The unemployment rate for Blacks ages 16 and older inched up slightly last month to 15.6 percent, according to new data from the U.S. Bureau of Labor Statistics, from 15.4 percent in June and 15.5 percent in May. The jobless rate represents the percentage of the workingage population that's unemployed.
To be counted as unemployed, a person must not have had a job and have been actively searching for work the previous month. People who are underemployed either work full time at a job for which they are overqualified or work part time at a job but are seeking full-time employment.
The recently released "Work in the Black Community" report from University of California, Berkeley's Center for Labor Research and Education found the July unemployment rate for Blacks—who account for about 14 percent of the U.S. population—was again nearly twice the rate of whites, who have had an 8.6 percent unemployment rate for two consecutive months.
While Black adult men experienced the highest unemployment in July at 17.8 percent (compared with 9.4 percent for white males in July), this rate is down 0.6 percentage points from June's 18.4 percent.
Black women, however, saw a jump in joblessness to 13.7, up 1.1 percentage points from June's 12.6 percent.
White women unemployment stood at 7.6 for two months in a row.
Although the jobless rate for Latinos in July was 3.5 percentage points higher than whites, their unemployment dipped to 12.1 percent from 12.4 percent in both May and June.
The national average unemployment rate of 9.5 percent remained the same as June, despite the payroll employment decline of 131,000 that is attributed to the loss of temporary U.S. Census Bureau jobs.
Where Are the Black Teen Jobs?
Black teens overall:
Unemployment among Black teens ages 16 to 19—while "extremely volatile from month to month," states the report—has been steadily increasing throughout the summer. In July, their jobless rate stood at 40.6 percent, up from 39.9 percent in June and 38 percent in May, compared with white rates of 28.7 percent (July), 23.2 percent (June) and 24.4 percent (May).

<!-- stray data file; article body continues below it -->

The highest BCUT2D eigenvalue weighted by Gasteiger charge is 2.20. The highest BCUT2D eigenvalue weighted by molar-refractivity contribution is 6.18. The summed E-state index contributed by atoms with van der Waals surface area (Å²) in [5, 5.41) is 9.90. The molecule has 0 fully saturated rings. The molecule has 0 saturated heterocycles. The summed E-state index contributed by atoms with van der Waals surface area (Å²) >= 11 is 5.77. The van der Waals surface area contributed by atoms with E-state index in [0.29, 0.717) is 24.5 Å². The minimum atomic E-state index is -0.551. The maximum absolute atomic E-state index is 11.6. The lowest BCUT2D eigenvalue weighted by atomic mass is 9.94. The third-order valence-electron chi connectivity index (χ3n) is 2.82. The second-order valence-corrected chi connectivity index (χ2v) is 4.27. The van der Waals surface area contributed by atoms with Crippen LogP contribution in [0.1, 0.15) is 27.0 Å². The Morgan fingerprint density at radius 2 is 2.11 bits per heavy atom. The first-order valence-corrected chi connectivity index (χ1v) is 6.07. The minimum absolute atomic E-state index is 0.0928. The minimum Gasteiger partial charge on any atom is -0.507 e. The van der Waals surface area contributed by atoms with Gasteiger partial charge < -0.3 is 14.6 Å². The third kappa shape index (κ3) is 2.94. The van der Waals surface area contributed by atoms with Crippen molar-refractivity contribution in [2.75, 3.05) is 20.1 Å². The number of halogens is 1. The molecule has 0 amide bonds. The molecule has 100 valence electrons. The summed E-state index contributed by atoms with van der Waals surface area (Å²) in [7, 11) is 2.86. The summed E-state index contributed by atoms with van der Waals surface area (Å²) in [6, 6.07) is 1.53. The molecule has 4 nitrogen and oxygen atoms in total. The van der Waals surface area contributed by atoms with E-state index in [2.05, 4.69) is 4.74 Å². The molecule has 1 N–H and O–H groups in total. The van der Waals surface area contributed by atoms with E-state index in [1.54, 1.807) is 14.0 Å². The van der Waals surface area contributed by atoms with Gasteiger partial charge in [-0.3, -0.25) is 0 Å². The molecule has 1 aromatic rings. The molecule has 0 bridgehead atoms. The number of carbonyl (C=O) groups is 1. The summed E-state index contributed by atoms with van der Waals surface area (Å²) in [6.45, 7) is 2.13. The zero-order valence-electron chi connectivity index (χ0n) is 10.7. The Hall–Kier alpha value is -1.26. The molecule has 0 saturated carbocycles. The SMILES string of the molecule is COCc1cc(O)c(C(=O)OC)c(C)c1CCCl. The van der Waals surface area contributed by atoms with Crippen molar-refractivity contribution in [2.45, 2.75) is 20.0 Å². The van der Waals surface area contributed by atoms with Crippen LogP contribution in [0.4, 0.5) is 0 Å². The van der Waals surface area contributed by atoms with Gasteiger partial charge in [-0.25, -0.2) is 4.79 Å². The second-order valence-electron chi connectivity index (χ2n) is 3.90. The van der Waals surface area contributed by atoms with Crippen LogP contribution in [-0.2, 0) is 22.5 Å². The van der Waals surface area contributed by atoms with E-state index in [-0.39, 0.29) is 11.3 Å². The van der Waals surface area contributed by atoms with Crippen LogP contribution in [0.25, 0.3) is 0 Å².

Teens by gender: In July, both Black men and women saw a slight increase in joblessness. Unemployment for Black male teens remains the highest at 43.7 percent, up from 43.2 percent in June. Black female teen unemployment rose from 36.5 percent in June to 37.1 percent in July.
According to the BLS report, employment increased in the following sectors last month: manufacturing, healthcare, transportation/ warehousing and mining.
What's the Solution?
"Simply ending the recession will not solve the job crisis within the Black community," write Berkeley's Sylvia Allegretto and Steven Pitts in their just-published "The State of Black Workers before the Recession" research brief.
"Many analysts have noted that labor market distress—when properly calculated—among Black workers has been at catastrophic levels for decades. In the tough labor market of today, about one out of every four Black workers is underemployed, but even in good times the ratio was 1 in 7. This recognition calls into question the policy goal of returning the economy to pre–Great Recession norms and standards."
Since racial inequality has manifested itself in the distribution of employment across industries, the median-wage levels of workers in the economy and the distribution of earnings within industries, Allegretto and Pitts advise the following best practices:
Aggressive enforcement by the U.S. Department of Labor (and associated organizations at the state and local levels) of labor/employment laws that support racial equality Create targeted workforce-development programs that place Black workers into pipelines leading to higher-paying industry segments Conduct research to find out how and why "there exists such an unbalanced racial representation across industrial sectors," write the authors. Also, determine why wage inequality is so pervasive within major industrial sectors.
The UC Berkeley Center's monthly jobs report is part of the Black Worker Project and produced with support from the Open Society Institute's Campaign for Black Male Achievement.
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